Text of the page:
an AARF staff member and a PSASB member there had been a number of meetings and

An aarf staff member and a psasb member there had

This preview shows page 250 - 253 out of 354 pages.

an AARF staff member and a PSASB member, there had been a number of meetings and consultations between AARF staff, the PSASB, HoTs and the ABS. The agenda paper also confirms that prior to the staff briefing in October 1999, GAAP and GFS reporting were viewed as two competing reporting regimes and that the choice was for governments to report according to either one or the other or both.
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237 The next reference to the project was in the AASB and FRC annual report for 1999- 2000 published in October 2000, in which GAAP/GFS harmonisation was added to the AASB’s formal agenda as a ‘highest priority’ project in the work program for the financial year 2000-2001. The circumstances of how this happened are not clear. Interviewees from the AASB did not recollect the events and only one interviewee suggested that it might have been because of the initiative and influence of HoTs. However, whilst an issues paper had been considered by the Board, it decided to transfer the project to the 2001/2002 work program (FRC and AASB 2000). In 2001, the HoTARAC working group was established to consider the technical feasibility of GAAP/GFS harmonisation. This task would have typically been undertaken by the AASB. The initiative of HoTs demonstrates a number of points. First, the investment of time and other resources into the working group highlights the significance of GAAP/GFS harmonisation for HoTs. Second, it shows that HoTs recognised the importance of demonstrating the feasibility of the project. In addition, establishing the working group gave influence to HoTs in the potential development of such a standard. Despite the working group, in the following year, the standard setters had made little progress with GAAP/GFS harmonisation. The work program noted: “The objective is to determine whether or not such a reconciliation should form part of general purpose financial reports and if so, whether such inclusion is presently feasible” (FRC and AASB 2001). Despite its ‘highest priority’ status, it appears that the AASB was not going to address GAAP/GFS harmonisation to the satisfaction of the PEs and other public sector constituents. Interviewees argued that public sector constituents were discontented with the slow progress. An AASB member (Interview 04/11/2011) with a public sector background commented:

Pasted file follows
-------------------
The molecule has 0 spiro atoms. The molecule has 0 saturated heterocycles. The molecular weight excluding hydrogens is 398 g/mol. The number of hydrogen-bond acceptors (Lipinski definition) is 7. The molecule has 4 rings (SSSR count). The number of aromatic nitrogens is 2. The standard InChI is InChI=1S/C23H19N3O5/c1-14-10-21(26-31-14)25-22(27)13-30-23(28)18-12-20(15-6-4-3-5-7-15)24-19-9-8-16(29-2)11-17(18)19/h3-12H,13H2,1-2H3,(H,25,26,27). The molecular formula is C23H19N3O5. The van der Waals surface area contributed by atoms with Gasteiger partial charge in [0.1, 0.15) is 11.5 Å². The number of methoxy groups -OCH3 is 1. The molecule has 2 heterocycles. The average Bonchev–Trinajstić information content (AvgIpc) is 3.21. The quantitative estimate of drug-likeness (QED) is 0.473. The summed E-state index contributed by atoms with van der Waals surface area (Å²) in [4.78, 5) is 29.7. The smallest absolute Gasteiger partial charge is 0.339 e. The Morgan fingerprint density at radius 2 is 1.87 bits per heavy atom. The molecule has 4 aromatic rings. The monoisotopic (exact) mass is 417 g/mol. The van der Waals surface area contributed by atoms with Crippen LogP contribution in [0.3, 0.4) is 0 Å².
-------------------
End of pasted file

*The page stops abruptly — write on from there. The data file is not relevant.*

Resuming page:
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238 “From my point of view I would not be parti cularly worried if we did not produce a single new or revised standard for the next six months and spent the time instead thrashing through some vital issues of philosophy, objectives and work priorities, including the reopening of some standards for review, such as AAS31 in my own area of particular interest.” The matter was, however, considered on 7-8 August 2002, 22-23 October 2002 and 4-5 December 2002, as part of the review of the whole of government reporting accounting standard AAS 31. At the 7-8 August meeting, representatives from HoTARAC made a presentation to the AASB, but it was not on GAAP/GFS harmonisation. During the meeting, the Board decided that AASB staff should prepare an issues paper that would
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  • Government, The Land, International Financial Reporting Standards, Financial Accounting Standards Board, Australian Accounting Standards Board, Snow

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